Accommodating passengers to smaller regions
CU Denver is known for being a commuter school for students who graduated from Colorado high schools. However, as Denver grows, and CU Denver’s name becomes more widely known in the college system, out-of-state students are becoming more abundant on campus, and thus are more likely to use the airport more frequently than commuter students on campus.
Out-of-state students and international students make up 22 percent of the total undergraduate population. CU Denver holds students from 49 states, DC, and 68 countries as of last fall—and there’s a travel demand present for those students.
As of December 2018, according to Denver International Airport’s monthly fly report, United Airlines accommodated 1.6 million passengers, both nationally and internationally. Despite United’s recent mishaps with both human and animal passengers, United stands to be the leader in passenger count out of DIA. With the recent addition of 10 new routes to and from Denver beginning this summer, United is engaged in welcoming more passengers for the 2019 flight season. The announcement also comes after Frontier Airlines added three new nonstop routes from DIA in December 2018.
The added summer routes consist of: Greenville/Spartanburg, South Carolina; Syracuse, New York; Portland, Maine; Minot, North Dakota; Charleston, South Carolina; Eureka, California; Fairbanks, Alaska; and weekend-only routes to Burlington, Vermont; Savannah, Georgia; and Pensacola, Florida.
The Greenville/Spartanburg, Syracuse, Charleston, Eureka, Fairbanks, and Minot routes will begin on June 6, operating year-round, and Portland is to begin summer-only flights on June 8. United plans on expanding their weekend-only routes with an added round-trip flight on Sundays, in addition to the already available Saturday flight.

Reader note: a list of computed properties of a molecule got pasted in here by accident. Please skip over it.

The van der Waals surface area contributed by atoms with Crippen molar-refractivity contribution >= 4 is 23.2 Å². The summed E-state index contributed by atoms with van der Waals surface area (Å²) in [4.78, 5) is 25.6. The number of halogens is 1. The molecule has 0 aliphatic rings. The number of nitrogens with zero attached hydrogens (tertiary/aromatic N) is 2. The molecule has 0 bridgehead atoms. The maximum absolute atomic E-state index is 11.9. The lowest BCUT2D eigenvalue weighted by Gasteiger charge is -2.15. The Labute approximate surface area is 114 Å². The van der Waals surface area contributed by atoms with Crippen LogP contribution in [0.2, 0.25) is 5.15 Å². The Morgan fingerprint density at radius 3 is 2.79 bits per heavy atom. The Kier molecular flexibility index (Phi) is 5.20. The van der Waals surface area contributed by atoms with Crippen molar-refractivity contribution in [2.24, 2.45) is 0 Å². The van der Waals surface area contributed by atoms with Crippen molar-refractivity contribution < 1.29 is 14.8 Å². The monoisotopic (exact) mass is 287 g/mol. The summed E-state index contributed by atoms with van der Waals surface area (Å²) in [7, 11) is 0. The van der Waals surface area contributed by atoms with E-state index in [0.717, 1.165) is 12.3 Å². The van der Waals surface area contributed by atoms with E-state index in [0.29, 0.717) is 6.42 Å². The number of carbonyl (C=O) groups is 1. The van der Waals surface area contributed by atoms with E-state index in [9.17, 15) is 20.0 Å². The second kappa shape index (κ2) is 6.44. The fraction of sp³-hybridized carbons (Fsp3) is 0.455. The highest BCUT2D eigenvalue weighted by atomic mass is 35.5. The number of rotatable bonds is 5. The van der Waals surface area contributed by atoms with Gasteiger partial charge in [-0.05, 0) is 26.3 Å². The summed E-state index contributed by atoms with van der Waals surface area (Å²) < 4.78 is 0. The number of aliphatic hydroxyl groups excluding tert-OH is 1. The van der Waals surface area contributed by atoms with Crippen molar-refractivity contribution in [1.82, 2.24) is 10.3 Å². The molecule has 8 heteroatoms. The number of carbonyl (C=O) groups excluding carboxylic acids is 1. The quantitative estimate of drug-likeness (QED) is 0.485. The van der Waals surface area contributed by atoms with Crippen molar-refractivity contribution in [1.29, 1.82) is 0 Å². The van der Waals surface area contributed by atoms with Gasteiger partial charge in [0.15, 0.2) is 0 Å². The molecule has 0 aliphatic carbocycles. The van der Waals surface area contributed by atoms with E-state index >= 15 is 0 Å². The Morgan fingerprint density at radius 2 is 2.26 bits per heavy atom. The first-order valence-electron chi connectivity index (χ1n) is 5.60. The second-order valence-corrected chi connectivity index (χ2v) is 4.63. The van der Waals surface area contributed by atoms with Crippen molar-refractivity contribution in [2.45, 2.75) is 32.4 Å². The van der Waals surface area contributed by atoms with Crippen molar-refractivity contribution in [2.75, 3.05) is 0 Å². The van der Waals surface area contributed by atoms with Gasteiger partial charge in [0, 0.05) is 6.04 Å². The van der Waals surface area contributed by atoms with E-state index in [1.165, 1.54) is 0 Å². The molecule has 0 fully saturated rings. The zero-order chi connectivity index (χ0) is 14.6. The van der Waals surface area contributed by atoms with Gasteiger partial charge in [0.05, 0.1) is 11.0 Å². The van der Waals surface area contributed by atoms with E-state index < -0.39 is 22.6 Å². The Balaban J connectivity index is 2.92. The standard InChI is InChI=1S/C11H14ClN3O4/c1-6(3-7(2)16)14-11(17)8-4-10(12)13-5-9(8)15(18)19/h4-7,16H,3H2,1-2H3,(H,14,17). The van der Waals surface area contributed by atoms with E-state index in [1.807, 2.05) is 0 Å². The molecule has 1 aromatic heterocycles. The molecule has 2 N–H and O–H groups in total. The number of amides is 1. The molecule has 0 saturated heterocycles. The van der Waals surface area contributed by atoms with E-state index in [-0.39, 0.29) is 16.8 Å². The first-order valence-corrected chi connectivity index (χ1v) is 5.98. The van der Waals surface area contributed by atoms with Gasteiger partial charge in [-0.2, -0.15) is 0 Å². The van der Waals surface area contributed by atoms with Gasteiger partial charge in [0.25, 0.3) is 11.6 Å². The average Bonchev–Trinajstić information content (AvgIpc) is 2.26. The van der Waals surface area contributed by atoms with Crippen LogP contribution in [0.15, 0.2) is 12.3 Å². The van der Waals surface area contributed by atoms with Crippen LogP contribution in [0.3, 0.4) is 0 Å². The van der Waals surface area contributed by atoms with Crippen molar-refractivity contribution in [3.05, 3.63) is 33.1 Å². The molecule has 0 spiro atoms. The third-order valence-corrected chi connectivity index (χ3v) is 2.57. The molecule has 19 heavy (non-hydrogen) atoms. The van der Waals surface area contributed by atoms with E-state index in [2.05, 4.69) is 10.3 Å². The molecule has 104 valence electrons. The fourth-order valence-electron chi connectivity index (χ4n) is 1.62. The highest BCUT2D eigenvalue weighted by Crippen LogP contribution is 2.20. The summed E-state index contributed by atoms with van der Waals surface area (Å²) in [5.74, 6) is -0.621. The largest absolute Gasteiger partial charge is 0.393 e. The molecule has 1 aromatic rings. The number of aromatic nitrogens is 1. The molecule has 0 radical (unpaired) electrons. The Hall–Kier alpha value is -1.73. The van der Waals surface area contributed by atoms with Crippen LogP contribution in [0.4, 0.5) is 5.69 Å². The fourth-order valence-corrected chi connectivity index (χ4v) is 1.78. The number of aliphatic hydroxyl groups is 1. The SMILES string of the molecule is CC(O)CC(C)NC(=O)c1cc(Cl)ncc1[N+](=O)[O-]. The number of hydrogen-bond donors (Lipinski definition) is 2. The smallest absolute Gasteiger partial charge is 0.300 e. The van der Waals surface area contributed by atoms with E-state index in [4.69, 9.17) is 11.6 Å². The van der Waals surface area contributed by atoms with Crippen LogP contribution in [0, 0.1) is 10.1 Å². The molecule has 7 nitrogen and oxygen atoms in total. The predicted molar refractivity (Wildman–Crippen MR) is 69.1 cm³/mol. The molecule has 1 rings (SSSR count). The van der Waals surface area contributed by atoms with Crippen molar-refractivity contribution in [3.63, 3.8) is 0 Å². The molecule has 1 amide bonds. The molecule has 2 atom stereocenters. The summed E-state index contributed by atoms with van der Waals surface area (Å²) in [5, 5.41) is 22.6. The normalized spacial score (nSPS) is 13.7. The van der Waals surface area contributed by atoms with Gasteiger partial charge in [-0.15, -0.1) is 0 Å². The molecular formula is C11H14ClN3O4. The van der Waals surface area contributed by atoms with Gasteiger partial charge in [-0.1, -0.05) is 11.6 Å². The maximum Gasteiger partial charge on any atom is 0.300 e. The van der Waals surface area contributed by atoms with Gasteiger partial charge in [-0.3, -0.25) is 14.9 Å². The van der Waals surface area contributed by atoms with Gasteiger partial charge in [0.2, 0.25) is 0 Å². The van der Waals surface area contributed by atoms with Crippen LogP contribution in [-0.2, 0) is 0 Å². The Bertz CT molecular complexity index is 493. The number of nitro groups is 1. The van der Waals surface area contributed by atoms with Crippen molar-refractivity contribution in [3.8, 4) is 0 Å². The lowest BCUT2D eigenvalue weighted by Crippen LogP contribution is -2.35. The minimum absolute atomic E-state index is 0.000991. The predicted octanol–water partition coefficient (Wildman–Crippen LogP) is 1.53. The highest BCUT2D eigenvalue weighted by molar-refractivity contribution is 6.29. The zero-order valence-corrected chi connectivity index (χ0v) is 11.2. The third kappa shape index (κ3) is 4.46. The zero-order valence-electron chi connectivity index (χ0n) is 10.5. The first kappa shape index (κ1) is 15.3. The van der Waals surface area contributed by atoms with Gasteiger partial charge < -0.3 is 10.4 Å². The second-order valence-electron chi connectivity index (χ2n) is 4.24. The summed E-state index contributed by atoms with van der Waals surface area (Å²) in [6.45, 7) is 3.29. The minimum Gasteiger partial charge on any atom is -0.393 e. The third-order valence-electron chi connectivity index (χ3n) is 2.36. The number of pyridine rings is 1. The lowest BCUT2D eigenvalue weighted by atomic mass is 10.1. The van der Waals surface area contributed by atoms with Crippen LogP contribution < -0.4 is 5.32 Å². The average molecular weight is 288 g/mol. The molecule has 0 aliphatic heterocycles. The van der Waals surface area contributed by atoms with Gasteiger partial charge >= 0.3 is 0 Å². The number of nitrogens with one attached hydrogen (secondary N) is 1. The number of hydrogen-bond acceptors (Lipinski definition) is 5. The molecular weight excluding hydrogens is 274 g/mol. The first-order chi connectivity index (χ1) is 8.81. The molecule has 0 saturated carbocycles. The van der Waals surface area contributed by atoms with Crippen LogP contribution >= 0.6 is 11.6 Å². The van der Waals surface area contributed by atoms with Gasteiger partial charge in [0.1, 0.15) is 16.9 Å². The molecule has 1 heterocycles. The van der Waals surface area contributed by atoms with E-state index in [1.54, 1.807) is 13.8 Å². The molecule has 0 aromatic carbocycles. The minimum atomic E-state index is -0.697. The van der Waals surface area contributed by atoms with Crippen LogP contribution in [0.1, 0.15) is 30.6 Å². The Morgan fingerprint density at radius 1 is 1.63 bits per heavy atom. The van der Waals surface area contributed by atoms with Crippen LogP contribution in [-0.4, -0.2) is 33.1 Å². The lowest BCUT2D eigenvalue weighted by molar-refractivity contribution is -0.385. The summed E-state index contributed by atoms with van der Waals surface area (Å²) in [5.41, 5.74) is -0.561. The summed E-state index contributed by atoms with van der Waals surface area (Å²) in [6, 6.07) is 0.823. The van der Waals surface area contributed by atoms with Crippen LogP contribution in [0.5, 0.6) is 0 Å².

United stated that the route additions were part of a new “rebanked” schedule, meaning that the typical schedules are being tweaked based on incoming and outgoing flights. This change includes boosting available morning flights for passengers flying to the East and West coasts from Denver, as well as an effort to improve connections for passengers flying from more sparsely populated mountain and Midwest regions.
Depending on where students are going to or coming from, the reception of the schedule changes seems to be getting mixed reviews. Despite United’s effort to adhere to these less populated regions of the United States, some out-of-state students are still opting for other airlines that they are more familiar with to travel home for school breaks. “I’m biased with flights since I’m from Alaska, and the most reliable way to get up there is to just fly Alaska Air,” Chrissy Salazar, a recording arts major, stated. “I lived in Anchorage, but now I usually fly to Soldotna/Kenai, which is another reason why Alaska Air is great because you can use your miles with Ravn Air that flies to smaller cities and villages around Alaska.”
Those in charge at DIA seem to find the schedule changes positive. Steve Jaquith, Vice President of United’s Denver hub, stated in an interview to USA Today, “With the enhanced schedule, we’ll reduce the amount of time customers will spend waiting at the airport and provide better options to customers arriving on flights from smaller markets to get to destinations east and west of Denver.”